A Success story thanks to Lord Bingham

Lord Bingham is the author of The Rule of Law and looks to be a fair Judge in this case below:-

Van Colle v Chief Constable of Hertfordshire and Smith v Chief Constable of Sussex Police: Judgment given by House of Lords
The House of Lords has given judgment in the related appeals of Van Colle v Chief Constable of Hertfordshire Police and Smith v Chief Constable of Sussex Police [2008] UKHL 50.

Both appeals involved allegations that police officers had failed to provide appropriate protection for members of the public who had reported threats. In both cases the Chief Constables succeeded in overturning unanimous decisions of the Court of Appeal.

In Van Colle, the claimants were the parents of a 25-year-old man (Giles Van Colle) who had been shot dead shortly before he was due to give evidence in a criminal trial. The defendant in the trial (now serving life imprisonment) was charged with relatively minor theft offences, but had attempted to bribe, intimidate and threaten various prosecution witnesses (including Giles). Some of these activities, which included two threatening telephone calls to Giles, had been reported to the police.

The claim – the first of its kind in the UK – was brought under sections 6 and 7 of the Human Rights Act 1998 (“HRA”), alleging violations of articles 2 and 8 of the European Convention on Human Rights (“ECHR”).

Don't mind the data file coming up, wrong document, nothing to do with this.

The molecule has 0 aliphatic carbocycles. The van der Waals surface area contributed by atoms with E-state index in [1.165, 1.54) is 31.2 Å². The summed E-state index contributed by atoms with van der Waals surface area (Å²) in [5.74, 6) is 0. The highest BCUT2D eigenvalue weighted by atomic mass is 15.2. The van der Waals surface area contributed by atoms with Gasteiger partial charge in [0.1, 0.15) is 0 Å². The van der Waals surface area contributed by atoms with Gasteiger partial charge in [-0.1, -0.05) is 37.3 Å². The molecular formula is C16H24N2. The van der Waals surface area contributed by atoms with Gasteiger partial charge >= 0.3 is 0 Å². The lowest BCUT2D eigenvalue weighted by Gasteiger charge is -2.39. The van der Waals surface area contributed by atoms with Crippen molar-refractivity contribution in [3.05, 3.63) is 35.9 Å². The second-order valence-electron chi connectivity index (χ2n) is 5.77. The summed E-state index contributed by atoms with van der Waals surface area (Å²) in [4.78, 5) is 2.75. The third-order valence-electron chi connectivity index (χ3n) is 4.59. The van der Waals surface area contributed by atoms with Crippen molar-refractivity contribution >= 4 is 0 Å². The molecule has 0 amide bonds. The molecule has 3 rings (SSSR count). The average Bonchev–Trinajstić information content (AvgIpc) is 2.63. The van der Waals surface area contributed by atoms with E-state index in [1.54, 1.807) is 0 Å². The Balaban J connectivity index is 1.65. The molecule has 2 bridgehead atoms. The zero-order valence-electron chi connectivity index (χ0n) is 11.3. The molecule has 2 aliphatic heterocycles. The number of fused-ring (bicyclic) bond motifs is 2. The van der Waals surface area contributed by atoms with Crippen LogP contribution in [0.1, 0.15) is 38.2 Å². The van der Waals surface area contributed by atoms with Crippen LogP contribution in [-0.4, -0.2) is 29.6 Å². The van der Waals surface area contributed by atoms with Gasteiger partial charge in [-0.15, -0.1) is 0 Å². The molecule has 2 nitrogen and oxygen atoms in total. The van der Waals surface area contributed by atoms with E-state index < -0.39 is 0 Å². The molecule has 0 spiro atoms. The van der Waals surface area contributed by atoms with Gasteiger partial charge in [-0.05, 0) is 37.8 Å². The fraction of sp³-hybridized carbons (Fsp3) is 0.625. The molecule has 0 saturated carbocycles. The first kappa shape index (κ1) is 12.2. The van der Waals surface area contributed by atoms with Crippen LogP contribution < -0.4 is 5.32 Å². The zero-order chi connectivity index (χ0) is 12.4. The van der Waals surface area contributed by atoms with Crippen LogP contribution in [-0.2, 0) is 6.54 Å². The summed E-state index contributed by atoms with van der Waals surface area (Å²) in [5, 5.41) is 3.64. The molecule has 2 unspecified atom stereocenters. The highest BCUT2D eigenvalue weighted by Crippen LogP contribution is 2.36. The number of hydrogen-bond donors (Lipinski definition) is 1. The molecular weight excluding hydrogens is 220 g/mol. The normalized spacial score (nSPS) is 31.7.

The judge and the Court of Appeal had found for the claimants. The starting point was the test laid down in Osman v United Kingdom (1998) 29 EHRR 245, namely that for a state to be in violation of article 2 of the ECHR it must be shown that “the authorities knew or ought to have known at the time of the existence of a real and immediate risk to the life of an identified individual…from the criminal acts of a third party and that they failed to take measures within the scope of their powers which, judged reasonably, might have been expected to avoid that risk”. However, relying on earlier Court of Appeal authorities it was held that a lower theshold of risk was appropriate where the state had exposed an individual to a risk to his life (in this case by asking Giles to be a witnesss in a criminal prosecution). The courts below concluded that on this basis the Chief Constable was liable under the HRA, and awarded damages.

Lord Bingham, citing Lord Carswell’s recent opinion in In re Officer L [2007] UKHL 36, [2007] 1 WLR 2135, said that the test laid down in Osman was constant, and that the standard to be applied was not “variable with the type of act in contemplation”. He concluded (as did Lords Carswell, Phillips, Hope and Brown) that the courts below had misdirected themselves, that the facts did not reach the Osman threshold and that the appeal should be allowed.

In Smith, the claimant was attacked and seriously injured by a former partner, who had previoiusly made a succession of violent and lurid threats by internet and text message. The threats had been reported to police who allegedly failed to take sufficient steps to protect the claimant.